Non-tariff barriers (NTBs) can decrease market opportunities for U.S. exports and provide unfair competitive advantages to EU products. These barriers take the form of restrictive licensing, permitting, and other requirements applied at the border, but also barriers behind the border, such as unwarranted technical barriers to trade and sanitary and phytosanitary measures. Through T-TIP, we seek to identify ways to reduce costs associated with regulatory differences by promoting greater compatibility between our systems, while maintaining our high levels of health, safety, and environmental protection. Achieving an outcome that results in greater transparency, participation, and accountability in regulatory processes is also critical to addressing and preventing NTBs, and why we have made that a key part of our approach in T-TIP.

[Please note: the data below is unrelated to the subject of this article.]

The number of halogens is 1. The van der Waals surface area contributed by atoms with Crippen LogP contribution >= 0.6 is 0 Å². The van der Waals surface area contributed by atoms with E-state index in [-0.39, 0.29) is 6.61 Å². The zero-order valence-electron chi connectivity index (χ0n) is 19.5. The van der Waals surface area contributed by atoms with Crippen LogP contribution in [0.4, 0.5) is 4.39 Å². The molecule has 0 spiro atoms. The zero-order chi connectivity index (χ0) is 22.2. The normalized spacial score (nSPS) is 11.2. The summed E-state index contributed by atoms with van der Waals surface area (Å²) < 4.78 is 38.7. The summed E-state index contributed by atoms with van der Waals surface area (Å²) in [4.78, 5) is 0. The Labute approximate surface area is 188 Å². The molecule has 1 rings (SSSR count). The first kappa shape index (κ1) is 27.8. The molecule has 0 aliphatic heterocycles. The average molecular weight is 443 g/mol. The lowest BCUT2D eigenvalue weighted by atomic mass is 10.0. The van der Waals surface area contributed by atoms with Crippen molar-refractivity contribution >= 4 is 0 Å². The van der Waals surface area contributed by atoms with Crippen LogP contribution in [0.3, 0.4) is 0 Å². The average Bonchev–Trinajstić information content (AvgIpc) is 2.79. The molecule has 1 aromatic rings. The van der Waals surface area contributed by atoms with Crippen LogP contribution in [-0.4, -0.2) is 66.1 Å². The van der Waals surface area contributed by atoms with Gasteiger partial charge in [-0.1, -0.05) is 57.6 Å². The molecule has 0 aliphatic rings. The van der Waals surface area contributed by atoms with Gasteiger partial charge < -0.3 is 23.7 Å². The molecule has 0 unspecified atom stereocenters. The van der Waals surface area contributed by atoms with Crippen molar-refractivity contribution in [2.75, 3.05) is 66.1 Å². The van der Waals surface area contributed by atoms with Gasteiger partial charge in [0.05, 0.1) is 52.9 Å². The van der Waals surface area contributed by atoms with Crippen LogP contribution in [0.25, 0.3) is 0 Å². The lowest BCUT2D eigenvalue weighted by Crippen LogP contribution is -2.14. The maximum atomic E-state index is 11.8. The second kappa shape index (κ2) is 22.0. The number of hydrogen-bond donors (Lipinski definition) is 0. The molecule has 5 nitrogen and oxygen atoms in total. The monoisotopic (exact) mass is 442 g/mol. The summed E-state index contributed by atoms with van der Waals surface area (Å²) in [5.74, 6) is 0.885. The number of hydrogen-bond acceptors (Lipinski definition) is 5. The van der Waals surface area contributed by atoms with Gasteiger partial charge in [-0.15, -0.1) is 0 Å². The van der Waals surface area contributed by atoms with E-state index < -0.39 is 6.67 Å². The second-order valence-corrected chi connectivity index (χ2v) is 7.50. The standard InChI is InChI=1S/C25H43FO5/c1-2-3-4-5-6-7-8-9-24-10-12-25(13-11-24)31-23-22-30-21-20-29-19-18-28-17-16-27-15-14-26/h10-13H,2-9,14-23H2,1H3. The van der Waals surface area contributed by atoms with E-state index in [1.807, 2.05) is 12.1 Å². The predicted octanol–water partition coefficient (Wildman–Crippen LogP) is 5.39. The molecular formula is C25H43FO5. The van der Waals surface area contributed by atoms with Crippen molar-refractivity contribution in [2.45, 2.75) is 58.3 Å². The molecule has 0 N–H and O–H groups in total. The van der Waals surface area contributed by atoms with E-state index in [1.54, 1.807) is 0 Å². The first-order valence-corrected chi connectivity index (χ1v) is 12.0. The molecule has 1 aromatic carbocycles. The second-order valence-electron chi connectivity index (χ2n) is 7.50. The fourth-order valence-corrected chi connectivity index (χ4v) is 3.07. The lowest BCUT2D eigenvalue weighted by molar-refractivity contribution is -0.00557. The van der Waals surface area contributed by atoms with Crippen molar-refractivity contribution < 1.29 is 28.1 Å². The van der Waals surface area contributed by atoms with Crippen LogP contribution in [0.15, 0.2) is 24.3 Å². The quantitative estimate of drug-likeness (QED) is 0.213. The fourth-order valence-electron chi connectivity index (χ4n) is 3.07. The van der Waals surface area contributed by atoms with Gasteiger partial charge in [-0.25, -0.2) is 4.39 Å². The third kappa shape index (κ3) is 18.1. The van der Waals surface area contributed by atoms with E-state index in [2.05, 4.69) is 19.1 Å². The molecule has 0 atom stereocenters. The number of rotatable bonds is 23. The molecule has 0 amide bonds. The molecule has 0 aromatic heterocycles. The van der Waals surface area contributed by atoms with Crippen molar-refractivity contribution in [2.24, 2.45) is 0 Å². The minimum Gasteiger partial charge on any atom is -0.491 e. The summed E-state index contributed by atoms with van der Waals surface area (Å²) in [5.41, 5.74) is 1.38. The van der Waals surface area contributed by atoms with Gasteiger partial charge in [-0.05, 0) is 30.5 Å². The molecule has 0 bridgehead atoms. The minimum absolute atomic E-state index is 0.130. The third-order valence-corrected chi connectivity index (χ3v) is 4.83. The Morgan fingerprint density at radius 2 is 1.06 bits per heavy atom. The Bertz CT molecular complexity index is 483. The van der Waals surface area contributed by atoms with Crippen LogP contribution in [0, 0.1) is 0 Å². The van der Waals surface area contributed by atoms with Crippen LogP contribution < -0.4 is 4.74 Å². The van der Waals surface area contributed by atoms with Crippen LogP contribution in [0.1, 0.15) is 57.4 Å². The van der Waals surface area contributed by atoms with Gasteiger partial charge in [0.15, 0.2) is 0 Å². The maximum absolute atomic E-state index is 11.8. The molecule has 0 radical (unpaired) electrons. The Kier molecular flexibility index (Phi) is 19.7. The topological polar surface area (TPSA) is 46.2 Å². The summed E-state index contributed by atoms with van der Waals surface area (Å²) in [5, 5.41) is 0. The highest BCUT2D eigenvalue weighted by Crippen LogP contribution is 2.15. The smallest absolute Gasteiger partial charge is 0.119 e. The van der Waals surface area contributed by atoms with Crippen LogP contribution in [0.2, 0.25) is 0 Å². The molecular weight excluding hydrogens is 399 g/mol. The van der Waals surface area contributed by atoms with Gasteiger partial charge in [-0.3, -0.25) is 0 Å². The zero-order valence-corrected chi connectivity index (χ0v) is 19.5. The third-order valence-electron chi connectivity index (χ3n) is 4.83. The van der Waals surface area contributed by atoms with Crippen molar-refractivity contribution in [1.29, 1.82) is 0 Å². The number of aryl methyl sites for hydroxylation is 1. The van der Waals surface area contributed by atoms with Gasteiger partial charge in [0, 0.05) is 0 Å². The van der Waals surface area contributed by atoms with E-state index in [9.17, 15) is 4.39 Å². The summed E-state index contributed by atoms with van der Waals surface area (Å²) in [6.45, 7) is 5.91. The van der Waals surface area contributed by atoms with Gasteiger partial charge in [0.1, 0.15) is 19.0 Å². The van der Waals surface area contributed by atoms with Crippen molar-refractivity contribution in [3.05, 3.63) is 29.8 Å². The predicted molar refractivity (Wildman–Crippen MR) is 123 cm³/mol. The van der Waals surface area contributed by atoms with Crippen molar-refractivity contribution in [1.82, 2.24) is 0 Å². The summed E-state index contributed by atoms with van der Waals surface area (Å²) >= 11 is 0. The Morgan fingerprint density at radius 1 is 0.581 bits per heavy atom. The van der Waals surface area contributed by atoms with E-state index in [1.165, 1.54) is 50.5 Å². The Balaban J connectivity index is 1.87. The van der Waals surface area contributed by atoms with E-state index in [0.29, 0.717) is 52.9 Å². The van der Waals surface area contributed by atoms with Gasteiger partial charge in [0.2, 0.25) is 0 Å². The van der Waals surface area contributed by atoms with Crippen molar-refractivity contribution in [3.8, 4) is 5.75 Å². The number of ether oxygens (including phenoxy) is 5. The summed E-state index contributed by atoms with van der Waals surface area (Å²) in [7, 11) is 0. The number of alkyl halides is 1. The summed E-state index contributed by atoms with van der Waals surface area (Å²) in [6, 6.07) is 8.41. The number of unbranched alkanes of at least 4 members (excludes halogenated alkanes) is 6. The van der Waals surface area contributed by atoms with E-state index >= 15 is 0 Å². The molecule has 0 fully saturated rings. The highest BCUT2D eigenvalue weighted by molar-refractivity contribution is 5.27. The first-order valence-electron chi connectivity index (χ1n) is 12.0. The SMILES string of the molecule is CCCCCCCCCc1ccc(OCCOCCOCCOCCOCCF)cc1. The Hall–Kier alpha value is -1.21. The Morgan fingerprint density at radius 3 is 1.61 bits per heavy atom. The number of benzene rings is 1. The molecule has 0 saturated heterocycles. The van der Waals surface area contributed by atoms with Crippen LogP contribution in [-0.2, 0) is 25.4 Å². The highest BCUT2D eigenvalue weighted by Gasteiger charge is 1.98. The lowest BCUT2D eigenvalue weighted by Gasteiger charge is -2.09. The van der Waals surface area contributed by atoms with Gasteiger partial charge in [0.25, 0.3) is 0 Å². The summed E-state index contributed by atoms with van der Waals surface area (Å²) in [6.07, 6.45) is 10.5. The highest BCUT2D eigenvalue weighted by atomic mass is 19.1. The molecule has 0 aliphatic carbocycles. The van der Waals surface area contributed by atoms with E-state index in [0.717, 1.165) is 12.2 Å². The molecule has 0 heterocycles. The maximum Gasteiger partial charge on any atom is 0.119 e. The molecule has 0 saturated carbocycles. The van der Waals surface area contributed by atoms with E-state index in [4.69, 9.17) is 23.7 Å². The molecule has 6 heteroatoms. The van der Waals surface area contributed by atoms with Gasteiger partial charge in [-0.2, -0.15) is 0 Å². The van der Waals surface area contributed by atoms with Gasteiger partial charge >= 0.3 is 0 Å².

With respect to TBT, the United States and the EU already have a shared commitment and responsibility to prevent and reduce unnecessary TBTs through the World Trade Organization’s Agreement on Technical Barriers to Trade. But we know we can do more. Achieving our TBT objectives in T-TIP would mean going beyond existing commitments by setting us on a path to increase transparency and openness in the development of standards and technical regulations, ensure that U.S. bodies are permitted to test and certify products sold in Europe, promote EU recognition of international standards used to support global trade by U.S. exporters and producers, and establish an ongoing mechanism to discuss TBT concerns. Not only would our companies be more competitive, innovative, and efficient as a result, but T-TIP could set a positive example to other countries around the world.
For more information on TBT, visit www.ustr.gov/trade-agreements/wto-multilateral-affairs/wto-issues/technical-barriers-trade.